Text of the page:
Colour:  from dark amber to grey.

Flavour:  intense and persistent.

Characteristics: crystallizes quickly.

Recommended use: excellent accompaniment to cheeses, pastries and herbal teas.

Acacia honey

Description

Acacia honey is an excellent product with sweet, light and delicate flavour and a wonderful light colour.This honey doesn't crystallized too much, while it's always available liquid. It's produced into the wood near Arezzo and then prepared into the company. The colour is water white. It's perfect to be combined with cheeses, especially pecorino cheese, but also as sweetener for milk, coffee or tea and infusion too. As for popular pharmacopoeia this honey contains detoxicating properties for liver and anti-inflammatory properties for throat.

Colour: clear

Flavour: light, delicate, vanilla, floral

Characteristics: remains liquefied for long periods

Recommended use: excellent for sweetening without altering the taste or the aroma of drinks. Marvellous for children.  It is a great compliment to fresh ricotta cheese.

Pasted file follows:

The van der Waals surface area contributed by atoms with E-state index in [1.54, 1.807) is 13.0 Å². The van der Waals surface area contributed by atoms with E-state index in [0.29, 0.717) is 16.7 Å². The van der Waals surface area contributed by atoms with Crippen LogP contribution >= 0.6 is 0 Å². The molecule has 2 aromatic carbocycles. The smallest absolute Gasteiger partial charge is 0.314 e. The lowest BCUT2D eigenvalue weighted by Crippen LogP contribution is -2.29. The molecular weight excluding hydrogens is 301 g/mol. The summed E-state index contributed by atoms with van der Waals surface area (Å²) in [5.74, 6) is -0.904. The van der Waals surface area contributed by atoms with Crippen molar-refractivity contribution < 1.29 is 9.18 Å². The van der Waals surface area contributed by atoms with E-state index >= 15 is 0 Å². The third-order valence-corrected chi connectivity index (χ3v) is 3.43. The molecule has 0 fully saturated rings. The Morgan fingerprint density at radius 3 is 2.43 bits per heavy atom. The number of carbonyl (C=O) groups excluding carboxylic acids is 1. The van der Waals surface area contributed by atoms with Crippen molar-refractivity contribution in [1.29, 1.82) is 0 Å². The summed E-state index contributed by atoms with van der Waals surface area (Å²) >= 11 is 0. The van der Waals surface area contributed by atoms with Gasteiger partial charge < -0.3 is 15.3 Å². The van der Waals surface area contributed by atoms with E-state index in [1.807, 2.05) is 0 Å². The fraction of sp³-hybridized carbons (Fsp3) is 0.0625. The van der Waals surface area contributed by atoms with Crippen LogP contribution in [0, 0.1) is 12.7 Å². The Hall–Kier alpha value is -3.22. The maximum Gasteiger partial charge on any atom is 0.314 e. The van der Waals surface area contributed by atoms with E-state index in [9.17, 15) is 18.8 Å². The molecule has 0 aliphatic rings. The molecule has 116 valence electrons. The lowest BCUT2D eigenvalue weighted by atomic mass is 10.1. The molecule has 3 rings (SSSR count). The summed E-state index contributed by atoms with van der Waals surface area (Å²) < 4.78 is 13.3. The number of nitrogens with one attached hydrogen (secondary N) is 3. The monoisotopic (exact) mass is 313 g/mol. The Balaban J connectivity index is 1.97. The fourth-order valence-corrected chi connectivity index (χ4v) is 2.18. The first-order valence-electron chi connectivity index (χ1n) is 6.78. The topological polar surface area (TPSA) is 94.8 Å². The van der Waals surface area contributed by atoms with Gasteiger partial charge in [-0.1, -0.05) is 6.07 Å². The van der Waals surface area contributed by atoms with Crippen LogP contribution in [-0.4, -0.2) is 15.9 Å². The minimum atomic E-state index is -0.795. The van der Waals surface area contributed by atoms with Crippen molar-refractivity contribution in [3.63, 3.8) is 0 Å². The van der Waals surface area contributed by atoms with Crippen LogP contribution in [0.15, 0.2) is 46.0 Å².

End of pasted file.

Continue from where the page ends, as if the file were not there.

Stachys honey

Description

Stachys honey  is a fine and rare honey. Its presence on the market depends on the territory where it is produced and on the farming cycles. This honey is produced only in the Marche region and in the east Umbria and it is the result of the processing of the Stachis Officinalis nectar made by bees. The “Stachis Officinalis” is a spontaneus weed which growths after the harvesting season. Stachys honey is characterized by a bright colour and a very sweet taste. Higly recommended with tea and herb tea.

 


 

 

 

 

 

 

 

 

Honey flans

Ingredients

 

1/2 cup sugar